Why? Well, produce items spoil too, and unlike our meat example above, many produce items can’t really be frozen without damaging the structure or taste of the food. In order to capture the value of a sale, you’re going to have figure out a way to eat that extra produce... before it rots in your fridge.

But the solution here is also surprisingly easy: bias your upcoming weekly menu towards potato-centered recipes. Recipes here at Casual Kitchen that would fit the bill might include Viennese Potato Soup, Quick Scalloped PotatoesVegan Potato Peanut Curry, or even Tapas-Style Potato Chips.

The nuance here is this: Stay a bit flexible with your menu plan. Tilt your upcoming recipes toward foods that happen to be on sale. This means keeping a relatively small list of easily scalable recipes in your mind (or on your smartphone) that can take advantage of whatever foods are priced most attractively that week.

With dried, canned or non-perishable commodity foods you can compound the value you receive by waiting for sales and stocking up. With these types of foods you don’t have to worry about spoilage, which means over time you can gradually stock a gigantic pantry just by waiting for the very best sales. Best of all, along with saving enormous amounts of money, this process puts you in the enviable position of always having the option to cook from your pantry--which means during some weeks you’ll hardly need to go to the store at all. Result? Still more savings.

A quick tangent: it goes without saying that if you make additional impulse buys along with these steeply discounted food items, you are playing right into the hands of the discounting strategies of the retailer. Retailers typically price certain items as loss-leaders in order to get you in the store in the first place (you’ll often see the word "doorbuster" used for these types of loss-leader sale items). Just remember, there’s no rule that says you have to buy extra, not-on-sale items just because the retailer wants to make more money off you. Buy what you need, take advantage of the doorbuster item, and walk out of the store with a satisfied smile on your face.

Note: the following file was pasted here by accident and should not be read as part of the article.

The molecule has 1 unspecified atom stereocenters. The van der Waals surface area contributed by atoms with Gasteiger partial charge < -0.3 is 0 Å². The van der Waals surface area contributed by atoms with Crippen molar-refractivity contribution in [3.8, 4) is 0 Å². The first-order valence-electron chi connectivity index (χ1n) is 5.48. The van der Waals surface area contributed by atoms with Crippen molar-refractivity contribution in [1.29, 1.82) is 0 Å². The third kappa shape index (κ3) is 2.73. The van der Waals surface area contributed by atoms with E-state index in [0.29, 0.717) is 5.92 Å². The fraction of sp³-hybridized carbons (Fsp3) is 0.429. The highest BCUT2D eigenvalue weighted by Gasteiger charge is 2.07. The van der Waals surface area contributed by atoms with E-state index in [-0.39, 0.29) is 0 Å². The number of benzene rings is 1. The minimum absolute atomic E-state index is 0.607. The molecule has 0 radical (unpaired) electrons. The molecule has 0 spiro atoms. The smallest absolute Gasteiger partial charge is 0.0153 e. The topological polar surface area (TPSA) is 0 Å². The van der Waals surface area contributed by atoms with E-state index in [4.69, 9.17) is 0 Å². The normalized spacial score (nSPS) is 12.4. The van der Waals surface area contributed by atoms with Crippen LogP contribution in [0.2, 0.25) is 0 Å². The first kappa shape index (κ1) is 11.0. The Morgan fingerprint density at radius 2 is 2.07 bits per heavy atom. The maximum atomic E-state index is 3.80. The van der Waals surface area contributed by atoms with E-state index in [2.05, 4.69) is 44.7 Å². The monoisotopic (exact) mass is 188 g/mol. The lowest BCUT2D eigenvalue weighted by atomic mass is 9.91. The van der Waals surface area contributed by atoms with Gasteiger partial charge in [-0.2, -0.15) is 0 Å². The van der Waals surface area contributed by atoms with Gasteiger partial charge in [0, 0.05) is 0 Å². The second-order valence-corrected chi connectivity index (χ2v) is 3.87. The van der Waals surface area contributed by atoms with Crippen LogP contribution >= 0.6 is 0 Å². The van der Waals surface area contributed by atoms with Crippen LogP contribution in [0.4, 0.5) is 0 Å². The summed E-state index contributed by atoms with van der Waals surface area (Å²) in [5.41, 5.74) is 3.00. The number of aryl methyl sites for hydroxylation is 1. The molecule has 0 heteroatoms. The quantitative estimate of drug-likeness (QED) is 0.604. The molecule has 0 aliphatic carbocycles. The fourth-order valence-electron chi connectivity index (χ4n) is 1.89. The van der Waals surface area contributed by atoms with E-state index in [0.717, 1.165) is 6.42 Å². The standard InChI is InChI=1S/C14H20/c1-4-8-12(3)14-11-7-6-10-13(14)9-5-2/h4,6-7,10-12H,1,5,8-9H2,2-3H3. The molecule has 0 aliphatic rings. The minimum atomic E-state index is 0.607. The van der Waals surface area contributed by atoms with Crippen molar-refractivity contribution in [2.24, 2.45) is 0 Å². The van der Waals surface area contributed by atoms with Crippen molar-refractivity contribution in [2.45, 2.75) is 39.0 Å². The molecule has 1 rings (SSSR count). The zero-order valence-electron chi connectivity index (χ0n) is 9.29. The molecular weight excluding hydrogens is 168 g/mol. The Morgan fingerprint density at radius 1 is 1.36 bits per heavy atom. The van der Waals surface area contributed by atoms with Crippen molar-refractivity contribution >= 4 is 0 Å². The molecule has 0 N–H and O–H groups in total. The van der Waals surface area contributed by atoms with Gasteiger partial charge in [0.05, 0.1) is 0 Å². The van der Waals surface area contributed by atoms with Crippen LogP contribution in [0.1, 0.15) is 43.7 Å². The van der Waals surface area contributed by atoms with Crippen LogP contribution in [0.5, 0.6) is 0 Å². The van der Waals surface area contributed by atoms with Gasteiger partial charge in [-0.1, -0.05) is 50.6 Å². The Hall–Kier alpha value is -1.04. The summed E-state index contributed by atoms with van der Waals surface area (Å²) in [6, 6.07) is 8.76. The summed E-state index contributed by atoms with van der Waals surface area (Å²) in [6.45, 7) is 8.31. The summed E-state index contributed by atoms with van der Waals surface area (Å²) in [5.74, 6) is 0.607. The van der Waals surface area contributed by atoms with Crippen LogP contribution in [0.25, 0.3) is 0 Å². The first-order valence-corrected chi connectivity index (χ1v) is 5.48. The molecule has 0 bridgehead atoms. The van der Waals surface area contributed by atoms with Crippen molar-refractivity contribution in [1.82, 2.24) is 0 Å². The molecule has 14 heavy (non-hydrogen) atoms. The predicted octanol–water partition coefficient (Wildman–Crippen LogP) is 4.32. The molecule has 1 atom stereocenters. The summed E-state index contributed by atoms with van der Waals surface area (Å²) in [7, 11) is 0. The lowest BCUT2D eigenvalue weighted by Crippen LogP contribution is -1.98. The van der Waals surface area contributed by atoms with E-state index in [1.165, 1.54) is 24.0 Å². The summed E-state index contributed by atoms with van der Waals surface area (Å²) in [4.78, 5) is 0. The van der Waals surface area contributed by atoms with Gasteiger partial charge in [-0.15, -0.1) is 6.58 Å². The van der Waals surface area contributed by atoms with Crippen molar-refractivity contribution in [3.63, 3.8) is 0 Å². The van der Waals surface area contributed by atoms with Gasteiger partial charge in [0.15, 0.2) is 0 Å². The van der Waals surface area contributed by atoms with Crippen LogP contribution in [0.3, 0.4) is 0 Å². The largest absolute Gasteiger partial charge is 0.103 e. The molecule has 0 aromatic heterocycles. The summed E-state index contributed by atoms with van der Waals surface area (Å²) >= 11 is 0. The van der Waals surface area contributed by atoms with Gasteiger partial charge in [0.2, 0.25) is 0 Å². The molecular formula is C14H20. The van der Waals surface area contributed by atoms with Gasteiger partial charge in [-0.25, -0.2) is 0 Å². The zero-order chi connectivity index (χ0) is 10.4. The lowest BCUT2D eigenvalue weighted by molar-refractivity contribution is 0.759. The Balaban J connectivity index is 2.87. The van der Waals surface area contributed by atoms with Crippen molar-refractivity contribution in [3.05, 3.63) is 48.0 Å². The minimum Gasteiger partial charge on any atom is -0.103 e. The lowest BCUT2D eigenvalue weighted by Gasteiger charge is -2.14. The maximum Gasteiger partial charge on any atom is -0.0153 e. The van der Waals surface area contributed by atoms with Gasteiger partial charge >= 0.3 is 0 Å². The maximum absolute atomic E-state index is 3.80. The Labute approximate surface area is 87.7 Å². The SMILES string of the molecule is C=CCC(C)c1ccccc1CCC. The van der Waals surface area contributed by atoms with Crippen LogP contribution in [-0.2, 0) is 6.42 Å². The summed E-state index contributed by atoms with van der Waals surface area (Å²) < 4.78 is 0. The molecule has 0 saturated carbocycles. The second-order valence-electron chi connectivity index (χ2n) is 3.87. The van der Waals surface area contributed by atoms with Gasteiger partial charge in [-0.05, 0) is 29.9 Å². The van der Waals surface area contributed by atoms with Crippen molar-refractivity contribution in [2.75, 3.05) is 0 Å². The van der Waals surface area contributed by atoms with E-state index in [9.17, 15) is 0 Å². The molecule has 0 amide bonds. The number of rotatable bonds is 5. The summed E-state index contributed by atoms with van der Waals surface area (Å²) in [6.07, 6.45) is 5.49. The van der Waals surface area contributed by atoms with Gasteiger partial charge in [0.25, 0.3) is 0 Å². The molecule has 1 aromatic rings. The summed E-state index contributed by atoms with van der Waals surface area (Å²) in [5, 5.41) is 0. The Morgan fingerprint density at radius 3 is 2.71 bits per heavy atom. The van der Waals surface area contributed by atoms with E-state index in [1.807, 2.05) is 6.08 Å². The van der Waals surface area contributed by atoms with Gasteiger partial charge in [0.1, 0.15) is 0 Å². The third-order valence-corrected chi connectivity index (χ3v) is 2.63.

Finally, readers, here’s where you’ll begin to find synergies across all of the core principles we’ve discussed so far. If you begin building a moderate sized collection of basic, easy, scalable recipes (none of which contain long, complicated lists of ingredients), built around first order foods and basic produce items, you’ll have a good sense of which recipes can be built around food items that happen to be on sale. Thus, you can let the grocery store’s sale items dictate the bulk of your weekly (or even monthly) menu items. This flexible approach to cooking and shopping can cut your food bill tremendously, while saving you enormous amounts of time and effort.

1) Why Do Products Go On Sale?
2) Retail Industry Ninja Mind Tricks
3) Early Retirement Extreme by Jacob Lund Fisker -- see in particular the section "Limit order price book" and the chapter entitled "Eating."

Next up! Core Principle #6: Be an Empowered Consumer